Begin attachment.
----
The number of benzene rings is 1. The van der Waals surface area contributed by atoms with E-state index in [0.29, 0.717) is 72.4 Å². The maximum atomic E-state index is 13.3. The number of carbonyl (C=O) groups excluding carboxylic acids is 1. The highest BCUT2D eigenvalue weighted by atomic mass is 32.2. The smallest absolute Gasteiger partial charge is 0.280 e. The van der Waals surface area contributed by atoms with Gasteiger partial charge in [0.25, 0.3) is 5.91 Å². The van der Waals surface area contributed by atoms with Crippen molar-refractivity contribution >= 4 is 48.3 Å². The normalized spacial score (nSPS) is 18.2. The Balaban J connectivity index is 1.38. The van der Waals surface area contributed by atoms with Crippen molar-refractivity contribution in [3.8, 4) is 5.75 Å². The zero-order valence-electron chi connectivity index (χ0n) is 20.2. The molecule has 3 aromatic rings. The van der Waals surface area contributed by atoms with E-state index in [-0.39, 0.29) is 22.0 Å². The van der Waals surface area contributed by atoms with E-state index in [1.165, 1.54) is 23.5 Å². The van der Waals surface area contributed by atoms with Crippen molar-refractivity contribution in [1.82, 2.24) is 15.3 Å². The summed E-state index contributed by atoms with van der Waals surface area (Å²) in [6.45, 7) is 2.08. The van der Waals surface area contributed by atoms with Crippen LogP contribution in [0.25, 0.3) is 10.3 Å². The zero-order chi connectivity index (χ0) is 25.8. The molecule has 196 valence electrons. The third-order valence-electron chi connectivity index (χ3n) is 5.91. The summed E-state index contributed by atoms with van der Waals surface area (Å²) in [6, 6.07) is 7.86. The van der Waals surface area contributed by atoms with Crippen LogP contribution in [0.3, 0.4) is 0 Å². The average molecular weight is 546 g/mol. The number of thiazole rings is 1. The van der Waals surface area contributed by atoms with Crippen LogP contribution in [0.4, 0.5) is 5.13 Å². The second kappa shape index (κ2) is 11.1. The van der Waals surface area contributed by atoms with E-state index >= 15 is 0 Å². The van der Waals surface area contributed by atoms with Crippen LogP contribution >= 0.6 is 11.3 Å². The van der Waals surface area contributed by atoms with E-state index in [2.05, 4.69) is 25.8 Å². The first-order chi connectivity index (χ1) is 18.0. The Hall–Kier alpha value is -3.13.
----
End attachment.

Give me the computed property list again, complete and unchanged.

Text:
The number of benzene rings is 1. The van der Waals surface area contributed by atoms with E-state index in [0.29, 0.717) is 72.4 Å². The maximum atomic E-state index is 13.3. The number of carbonyl (C=O) groups excluding carboxylic acids is 1. The highest BCUT2D eigenvalue weighted by atomic mass is 32.2. The smallest absolute Gasteiger partial charge is 0.280 e. The van der Waals surface area contributed by atoms with Gasteiger partial charge in [0.25, 0.3) is 5.91 Å². The van der Waals surface area contributed by atoms with Crippen molar-refractivity contribution >= 4 is 48.3 Å². The normalized spacial score (nSPS) is 18.2. The Balaban J connectivity index is 1.38. The van der Waals surface area contributed by atoms with Crippen molar-refractivity contribution in [3.8, 4) is 5.75 Å². The zero-order valence-electron chi connectivity index (χ0n) is 20.2. The molecule has 3 aromatic rings. The van der Waals surface area contributed by atoms with E-state index in [-0.39, 0.29) is 22.0 Å². The van der Waals surface area contributed by atoms with E-state index in [1.165, 1.54) is 23.5 Å². The van der Waals surface area contributed by atoms with Crippen molar-refractivity contribution in [1.82, 2.24) is 15.3 Å². The summed E-state index contributed by atoms with van der Waals surface area (Å²) in [6.45, 7) is 2.08. The van der Waals surface area contributed by atoms with Crippen LogP contribution in [0.25, 0.3) is 10.3 Å². The zero-order chi connectivity index (χ0) is 25.8. The molecule has 196 valence electrons. The third-order valence-electron chi connectivity index (χ3n) is 5.91. The summed E-state index contributed by atoms with van der Waals surface area (Å²) in [6, 6.07) is 7.86. The van der Waals surface area contributed by atoms with Crippen LogP contribution in [0.3, 0.4) is 0 Å². The average molecular weight is 546 g/mol. The number of thiazole rings is 1. The van der Waals surface area contributed by atoms with Crippen LogP contribution in [0.4, 0.5) is 5.13 Å². The second kappa shape index (κ2) is 11.1. The van der Waals surface area contributed by atoms with E-state index >= 15 is 0 Å². The van der Waals surface area contributed by atoms with Crippen LogP contribution >= 0.6 is 11.3 Å². The van der Waals surface area contributed by atoms with E-state index in [2.05, 4.69) is 25.8 Å². The first-order chi connectivity index (χ1) is 18.0. The Hall–Kier alpha value is -3.13.